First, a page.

DSM-5: Changes in the Diagnostic and Statistical Manual

In the December 4, 2012 edition of the Psychiatric Times blog, psychiatrist Allen Frances, M.D., reports that the American Psychiatric Association has given its final approval to the new DSM-5.  Dr. Frances argues that, as it currently exists, the new Diagnostic and Statistical Manual -- the book psychiatrists and psychologists use to pinpoint specific diagnoses -- is deeply flawed and scientificully unsound in some of its new descriptive symptoms.

Controversy most often exists for new diagnostic categories and in areas lacking definitive research.  Social anxiety disorder fits neither of these categories.  Research on the subject has been abundant and clear.  

How is this relevant to social anxiety disorder?

We have always felt that the current DSM-IV-TR definition of social anxiety disorder is the best description to appear in the official diagnostic book.  However, that does not mean we feel everything is worded precisely, or that a better definition cannot be written.

We want the DSM-5 to give an accurate portrayal, clearly definable symptoms, and a way for general practitioners to see the clear-cut differences between the existing anxiety disorders.  For example, panic disorder and social anxiety disorder are many times confused.  These two anxiety disorders are very different from each other, and there is a clear-cut distinction that should be observable not only to professionals, but to the general public as well.  This specific distinction (between panic and social anxiety) is covered in an article on the Social Anxiety Institute site.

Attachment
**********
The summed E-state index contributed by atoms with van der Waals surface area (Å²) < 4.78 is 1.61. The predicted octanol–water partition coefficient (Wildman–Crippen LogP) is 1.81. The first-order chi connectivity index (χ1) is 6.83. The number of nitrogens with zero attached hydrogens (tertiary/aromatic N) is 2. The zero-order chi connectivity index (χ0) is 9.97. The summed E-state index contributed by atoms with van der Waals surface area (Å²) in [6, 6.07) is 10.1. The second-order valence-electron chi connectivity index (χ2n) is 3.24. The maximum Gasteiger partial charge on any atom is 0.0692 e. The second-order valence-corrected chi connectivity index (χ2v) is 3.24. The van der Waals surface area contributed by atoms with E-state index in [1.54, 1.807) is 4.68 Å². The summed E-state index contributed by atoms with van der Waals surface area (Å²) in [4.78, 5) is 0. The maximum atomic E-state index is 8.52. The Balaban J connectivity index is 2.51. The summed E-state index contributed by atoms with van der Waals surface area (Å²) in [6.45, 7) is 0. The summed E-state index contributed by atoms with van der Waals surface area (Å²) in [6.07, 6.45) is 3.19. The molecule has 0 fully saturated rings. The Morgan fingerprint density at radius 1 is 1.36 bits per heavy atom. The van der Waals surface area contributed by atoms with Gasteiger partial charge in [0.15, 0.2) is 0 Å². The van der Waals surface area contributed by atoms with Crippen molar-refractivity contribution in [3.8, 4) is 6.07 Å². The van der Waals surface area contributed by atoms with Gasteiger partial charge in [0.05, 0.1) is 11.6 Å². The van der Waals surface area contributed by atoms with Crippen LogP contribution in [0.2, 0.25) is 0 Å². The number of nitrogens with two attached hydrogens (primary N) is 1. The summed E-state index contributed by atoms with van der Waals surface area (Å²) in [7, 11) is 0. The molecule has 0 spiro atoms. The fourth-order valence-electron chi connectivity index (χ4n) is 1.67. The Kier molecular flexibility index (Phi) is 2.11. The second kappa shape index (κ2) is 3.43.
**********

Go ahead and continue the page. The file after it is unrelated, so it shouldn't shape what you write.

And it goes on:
The diagnostic definition should not be too broad, either.  Just because a person is shy or quiet does not mean that they have a diagnosable case of social anxiety disorder.  A large body of empirical evidence attests to the underreporting of social anxiety disorder.  It is very important that the diagnostic description of this disorder is accurate.

Millions of people suffer with social anxiety disorder that have never been diagnosed, and they need immediate help.

In his article, Dr. Frances points out several other pitfalls of poor diagnoses.  One of these is the overmedication of prescription drugs.  

We have pointed out that the DSM-IV-TR definition of social anxiety disorder needs to be changed -- in future editions -- in some very specific ways.  That article is the next one on this website.  You can go directly to this page here.